- The relationship between reservoir rock - oil - gas
- There is a connection between gas and oil in the wells
- Blocks and tank stones
- Detection of leaks in the tank
2- Isotopic analysis of natural gas
Isotopic analysis of carbon and hydrogen in the C1 to C5 gas components in natural gases may produce fourteen different isotopic parameters. This data, together with the information on the concentration of these components in the gas mixture, is a very specific fingerprint to distinguish between gases that are created in the same shape. Useful information that this analytics manufacturer can provide to you is as follows:
- Location of production place
- Production performance monitoring
- Better understanding of reservoir architecture
Stable isotope analysis There is no basic technique for determining well profiles during oil exploration operations. Understanding the source of oil and gas in any new reservoir is one of your needs to allow the mixture to be permitted and suitable for hiring if isotopic analysis of gas plays a decisive role in this regard.
Stable isotope analysis in food science
Isotopic analysis can detect fraudulent activity in food production processes. Foods for isotopic analysis can also have a geographical origin. These materials can also be adjusted. Printable samples of analysis include fruits, vegetables, dairy products, meat, protein, seafood, olive oil, palm oil, honey, and saffron, etc. Protecting the environment and its natural landscapes against pollution is very important and fundamental. Because it focuses on determining the source of environmental pollution, stable isotope analyzes were very useful and instructive. Biological experiences of harmful substances are a long-term threat to humans and others in existence, especially developing ones that do not comply well with environmental regulations. Environmental pollution caused by oil spills should be identified quickly and its origin identified, and if appropriate, it should be repeated.
Stable isotope analysis in criminology
The use of stable isotope analysis in forensic medicine brings unique capabilities to the current crime lab. The use of isotope fingerprints, using their unique stability, allows similarities between drugs to be discovered, followed by tracing smuggling to the source. The same principle can be applied to other criminal substances, such as explosives or counterfeit money and goods.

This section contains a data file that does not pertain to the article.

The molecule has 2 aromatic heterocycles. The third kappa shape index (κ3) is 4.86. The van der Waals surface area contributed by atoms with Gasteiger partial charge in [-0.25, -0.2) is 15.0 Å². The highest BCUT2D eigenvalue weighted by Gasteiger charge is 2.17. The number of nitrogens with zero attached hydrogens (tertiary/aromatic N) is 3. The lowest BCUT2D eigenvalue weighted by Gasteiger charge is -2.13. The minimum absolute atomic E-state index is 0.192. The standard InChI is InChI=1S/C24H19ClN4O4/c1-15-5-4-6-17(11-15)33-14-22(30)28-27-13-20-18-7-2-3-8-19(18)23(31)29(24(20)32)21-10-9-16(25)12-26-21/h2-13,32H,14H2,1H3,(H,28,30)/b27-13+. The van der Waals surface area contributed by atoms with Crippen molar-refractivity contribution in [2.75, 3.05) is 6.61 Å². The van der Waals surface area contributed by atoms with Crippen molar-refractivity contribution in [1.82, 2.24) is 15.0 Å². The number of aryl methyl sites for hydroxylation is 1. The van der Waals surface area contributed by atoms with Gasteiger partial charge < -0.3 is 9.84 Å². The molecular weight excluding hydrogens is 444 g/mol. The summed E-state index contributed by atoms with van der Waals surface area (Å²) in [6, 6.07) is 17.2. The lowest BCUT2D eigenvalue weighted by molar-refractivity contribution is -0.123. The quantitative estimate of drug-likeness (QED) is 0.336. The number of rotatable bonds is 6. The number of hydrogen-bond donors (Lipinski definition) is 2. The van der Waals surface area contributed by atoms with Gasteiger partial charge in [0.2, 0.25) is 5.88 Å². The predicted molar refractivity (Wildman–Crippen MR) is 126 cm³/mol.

You can also use stable isotopes and compare stable hair, bone, tooth, and nail isotope fingerprints with existing databases to locate unidentified bodies in a geographical area to track the victim's history.
Stable isotope analysis in ecology and agriculture
Stable isotope analysis enhances our understanding of the complex interactions that exist in the living world. By analyzing stable isotopes, the explanation of the complex food chain that exists between marine organisms is simple and helps humans to protect against all kinds of vulnerabilities and to shape policies to protect these organisms. On Earth, it also endangers the migration patterns of animals across a continent, creating an isotope because their habitat is tracked. In agriculture, stable isotope analysis provides broad insights into the relationship between soil and plants. For example, carbon isotopes can be used as a tracer to detect energy flow in the ecosystem, while nitrogen isotopes can be very useful in determining the food chain position of organisms. Sulfur isotopes are used to distinguish between benthic processes from pelagic surface processes and to differentiate marsh plants from phytoplankton. Examples used in this research include plant and tree materials, bird tissues, animals and marine organisms, insects and plankton, soil, surface water, and plant and biomarker water.
Stable isotope analysis in meteorology, oceanography, climate change
Oceanography encompasses a variety of branches of science, including the biological, chemical, and physical processes that take place in the oceans. Stable isotope analysis is a powerful tool in tracking this process. The stable isotopes of oxygen and hydrogen reveal the hydrology of ocean waters and trace their potential to water cycles, evaporation processes, and atmospheric influences on a local, regional, and even global scale. The nutrient cycle and ecology of the oceans, in turn, are interesting. Stable isotopes of sulfur, nitrogen, and carbon, for example, are powerful tools for algae-tracking activities, explaining that chain nutrients are present in surface and ocean floor assemblies and tracking nutrients in other materials.
Stable isotope analysis in geology
The use of stable isotopes in geological sciences has led to its use. Stable isotopes are used to understand the chemical and physical evolution of the earth, planets, and other objects in the solar system. The natural study of the relative abundance of stable isotopes is used as a tool to explain the mechanism of processes such as the formation and completion of the earth (from birth to the present), the completion of the earth's surface, the completion of the ocean and earth chemistry, and soil erosion due to weathering. Also, they are used to study the isotopic nature of the Earth's extra mantle and to identify individual mantle reservoirs and their evolutionary processes.
Examples of values for stable isotope analysis include the following:
- Natural waters (rainwater ، river، lake،water، well،etc.)
- Minerals produced from ancient sediments, marine volcanoes, hot springs
- Organic materials (soil, wood, etc.)
- Hydrothermal fluids
- Stones, food and beverages, honey, oil, and gas
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Stable isotopic analysis : In Chines: “稳定同位素分析 “ , In Russian: анализ стабильных изотопов